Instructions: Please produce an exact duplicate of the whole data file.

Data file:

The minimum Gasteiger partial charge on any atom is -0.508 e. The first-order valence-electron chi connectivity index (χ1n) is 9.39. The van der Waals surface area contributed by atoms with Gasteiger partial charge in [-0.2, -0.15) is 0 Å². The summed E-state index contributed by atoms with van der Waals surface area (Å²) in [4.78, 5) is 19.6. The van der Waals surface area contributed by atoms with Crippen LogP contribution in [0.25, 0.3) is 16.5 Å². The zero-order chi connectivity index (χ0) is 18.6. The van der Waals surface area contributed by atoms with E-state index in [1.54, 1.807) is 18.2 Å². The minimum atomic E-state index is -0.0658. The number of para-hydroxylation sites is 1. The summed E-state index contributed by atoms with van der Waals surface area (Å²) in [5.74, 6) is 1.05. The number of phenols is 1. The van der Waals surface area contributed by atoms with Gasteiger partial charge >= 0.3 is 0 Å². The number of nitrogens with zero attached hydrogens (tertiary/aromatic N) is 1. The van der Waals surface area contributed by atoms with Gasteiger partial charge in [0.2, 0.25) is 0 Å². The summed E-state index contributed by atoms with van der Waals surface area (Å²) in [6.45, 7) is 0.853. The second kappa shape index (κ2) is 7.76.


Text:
The minimum Gasteiger partial charge on any atom is -0.508 e. The first-order valence-electron chi connectivity index (χ1n) is 9.39. The van der Waals surface area contributed by atoms with Gasteiger partial charge in [-0.2, -0.15) is 0 Å². The summed E-state index contributed by atoms with van der Waals surface area (Å²) in [4.78, 5) is 19.6. The van der Waals surface area contributed by atoms with Crippen LogP contribution in [0.25, 0.3) is 16.5 Å². The zero-order chi connectivity index (χ0) is 18.6. The van der Waals surface area contributed by atoms with E-state index in [1.54, 1.807) is 18.2 Å². The minimum atomic E-state index is -0.0658. The number of para-hydroxylation sites is 1. The summed E-state index contributed by atoms with van der Waals surface area (Å²) in [5.74, 6) is 1.05. The number of phenols is 1. The van der Waals surface area contributed by atoms with Gasteiger partial charge >= 0.3 is 0 Å². The number of nitrogens with zero attached hydrogens (tertiary/aromatic N) is 1. The van der Waals surface area contributed by atoms with Gasteiger partial charge in [0.2, 0.25) is 0 Å². The summed E-state index contributed by atoms with van der Waals surface area (Å²) in [6.45, 7) is 0.853. The second kappa shape index (κ2) is 7.76.